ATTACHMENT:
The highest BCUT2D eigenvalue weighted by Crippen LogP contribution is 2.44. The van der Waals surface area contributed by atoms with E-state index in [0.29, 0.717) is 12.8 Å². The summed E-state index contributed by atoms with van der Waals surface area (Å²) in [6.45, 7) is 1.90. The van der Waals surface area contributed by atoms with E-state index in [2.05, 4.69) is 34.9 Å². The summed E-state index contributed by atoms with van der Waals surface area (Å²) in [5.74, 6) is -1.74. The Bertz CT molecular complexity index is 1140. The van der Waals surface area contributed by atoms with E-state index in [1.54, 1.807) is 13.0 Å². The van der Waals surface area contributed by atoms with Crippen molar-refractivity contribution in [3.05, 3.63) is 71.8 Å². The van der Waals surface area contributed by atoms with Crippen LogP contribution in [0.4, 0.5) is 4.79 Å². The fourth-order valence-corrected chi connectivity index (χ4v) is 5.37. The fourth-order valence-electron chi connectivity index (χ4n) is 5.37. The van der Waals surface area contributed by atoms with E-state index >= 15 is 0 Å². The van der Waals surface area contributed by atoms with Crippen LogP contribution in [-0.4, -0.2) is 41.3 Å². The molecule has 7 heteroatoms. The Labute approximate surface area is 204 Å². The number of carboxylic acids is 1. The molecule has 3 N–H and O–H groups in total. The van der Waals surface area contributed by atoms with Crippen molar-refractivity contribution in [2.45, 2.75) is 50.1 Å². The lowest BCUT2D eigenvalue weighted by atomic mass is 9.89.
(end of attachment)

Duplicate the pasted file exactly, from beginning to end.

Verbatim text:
The highest BCUT2D eigenvalue weighted by Crippen LogP contribution is 2.44. The van der Waals surface area contributed by atoms with E-state index in [0.29, 0.717) is 12.8 Å². The summed E-state index contributed by atoms with van der Waals surface area (Å²) in [6.45, 7) is 1.90. The van der Waals surface area contributed by atoms with E-state index in [2.05, 4.69) is 34.9 Å². The summed E-state index contributed by atoms with van der Waals surface area (Å²) in [5.74, 6) is -1.74. The Bertz CT molecular complexity index is 1140. The van der Waals surface area contributed by atoms with E-state index in [1.54, 1.807) is 13.0 Å². The van der Waals surface area contributed by atoms with Crippen molar-refractivity contribution in [3.05, 3.63) is 71.8 Å². The van der Waals surface area contributed by atoms with Crippen LogP contribution in [0.4, 0.5) is 4.79 Å². The fourth-order valence-corrected chi connectivity index (χ4v) is 5.37. The fourth-order valence-electron chi connectivity index (χ4n) is 5.37. The van der Waals surface area contributed by atoms with E-state index >= 15 is 0 Å². The van der Waals surface area contributed by atoms with Crippen LogP contribution in [-0.4, -0.2) is 41.3 Å². The molecule has 7 heteroatoms. The Labute approximate surface area is 204 Å². The number of carboxylic acids is 1. The molecule has 3 N–H and O–H groups in total. The van der Waals surface area contributed by atoms with Crippen molar-refractivity contribution in [2.45, 2.75) is 50.1 Å². The lowest BCUT2D eigenvalue weighted by atomic mass is 9.89.